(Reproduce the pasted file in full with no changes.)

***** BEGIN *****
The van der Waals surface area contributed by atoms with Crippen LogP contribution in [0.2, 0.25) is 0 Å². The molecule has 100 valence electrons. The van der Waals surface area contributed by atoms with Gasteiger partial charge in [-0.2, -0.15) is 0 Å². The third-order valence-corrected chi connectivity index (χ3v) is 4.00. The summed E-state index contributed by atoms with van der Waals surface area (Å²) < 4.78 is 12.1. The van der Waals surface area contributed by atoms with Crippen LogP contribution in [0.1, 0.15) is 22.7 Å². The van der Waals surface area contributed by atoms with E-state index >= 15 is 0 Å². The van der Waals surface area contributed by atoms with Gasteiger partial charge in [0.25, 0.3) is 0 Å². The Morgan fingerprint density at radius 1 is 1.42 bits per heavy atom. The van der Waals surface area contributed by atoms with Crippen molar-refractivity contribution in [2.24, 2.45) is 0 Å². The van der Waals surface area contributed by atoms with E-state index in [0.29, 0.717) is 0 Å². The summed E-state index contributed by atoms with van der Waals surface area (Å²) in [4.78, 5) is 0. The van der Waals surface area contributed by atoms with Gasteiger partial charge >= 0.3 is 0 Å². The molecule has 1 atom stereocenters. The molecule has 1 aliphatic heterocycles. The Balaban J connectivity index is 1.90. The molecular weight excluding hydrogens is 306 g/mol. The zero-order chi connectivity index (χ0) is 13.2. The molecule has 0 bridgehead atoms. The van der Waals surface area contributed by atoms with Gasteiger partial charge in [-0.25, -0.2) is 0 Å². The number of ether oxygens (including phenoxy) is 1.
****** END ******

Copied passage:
The van der Waals surface area contributed by atoms with Crippen LogP contribution in [0.2, 0.25) is 0 Å². The molecule has 100 valence electrons. The van der Waals surface area contributed by atoms with Gasteiger partial charge in [-0.2, -0.15) is 0 Å². The third-order valence-corrected chi connectivity index (χ3v) is 4.00. The summed E-state index contributed by atoms with van der Waals surface area (Å²) < 4.78 is 12.1. The van der Waals surface area contributed by atoms with Crippen LogP contribution in [0.1, 0.15) is 22.7 Å². The van der Waals surface area contributed by atoms with E-state index >= 15 is 0 Å². The van der Waals surface area contributed by atoms with Gasteiger partial charge in [0.25, 0.3) is 0 Å². The Morgan fingerprint density at radius 1 is 1.42 bits per heavy atom. The van der Waals surface area contributed by atoms with Crippen molar-refractivity contribution in [2.24, 2.45) is 0 Å². The van der Waals surface area contributed by atoms with E-state index in [0.29, 0.717) is 0 Å². The summed E-state index contributed by atoms with van der Waals surface area (Å²) in [4.78, 5) is 0. The van der Waals surface area contributed by atoms with Gasteiger partial charge >= 0.3 is 0 Å². The molecule has 1 atom stereocenters. The molecule has 1 aliphatic heterocycles. The Balaban J connectivity index is 1.90. The molecular weight excluding hydrogens is 306 g/mol. The zero-order chi connectivity index (χ0) is 13.2. The molecule has 0 bridgehead atoms. The van der Waals surface area contributed by atoms with Gasteiger partial charge in [-0.25, -0.2) is 0 Å². The number of ether oxygens (including phenoxy) is 1.